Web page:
Now the states that volunteered to be models are feeling the intense strain of delivering on their promises within ambitious timelines. And the architects of these high-profile experiments, which were forged amid intense political debate, are bracing themselves for heat.

A council comprised largely of school administrators, union members, and politicians in Maryland was convened in August and charged with developing a model evaluation system.

But the group quickly encountered the kind of questions that are vexing school systems nationwide: What is an effective teacher? Can standardized tests for students be fair measures for teachers? What can be used in place of tests in classes like kindergarten and music that don’t usually have them? And how do you isolate the impact of one teacher when students work with specialists or outside tutors?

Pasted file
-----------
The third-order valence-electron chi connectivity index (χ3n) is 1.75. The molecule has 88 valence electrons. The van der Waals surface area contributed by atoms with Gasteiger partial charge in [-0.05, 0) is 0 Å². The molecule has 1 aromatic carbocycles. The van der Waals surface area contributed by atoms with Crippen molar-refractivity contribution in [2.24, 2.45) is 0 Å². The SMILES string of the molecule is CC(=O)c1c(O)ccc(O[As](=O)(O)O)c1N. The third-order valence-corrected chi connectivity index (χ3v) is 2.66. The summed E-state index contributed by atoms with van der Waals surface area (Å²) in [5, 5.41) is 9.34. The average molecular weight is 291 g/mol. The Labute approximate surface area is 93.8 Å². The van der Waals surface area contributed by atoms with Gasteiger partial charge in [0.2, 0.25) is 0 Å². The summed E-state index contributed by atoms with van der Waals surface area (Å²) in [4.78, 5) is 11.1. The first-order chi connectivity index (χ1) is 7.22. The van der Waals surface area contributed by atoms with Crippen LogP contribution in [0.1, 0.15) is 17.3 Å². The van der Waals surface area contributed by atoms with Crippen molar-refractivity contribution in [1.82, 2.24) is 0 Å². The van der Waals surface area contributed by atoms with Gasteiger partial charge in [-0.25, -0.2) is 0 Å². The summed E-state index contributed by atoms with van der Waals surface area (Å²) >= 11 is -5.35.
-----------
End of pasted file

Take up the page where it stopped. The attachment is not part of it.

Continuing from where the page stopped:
The council’s initial December deadline was pushed back until June. A final plan is expected to be unveiled at the end of the month.

Although specifics are still unclear, an outline has emerged: Fifty percent will be based on student growth, including test scores and other measures, and the other 50 percent will take into account professional skills, such as how well teachers understand their subjects and how they interact with students and families.

In addition to standardized tests, districts will be able to choose from a list of state-approved options — including, potentially, portfolio-style tests and classroom observations. They also can develop some measures on their own.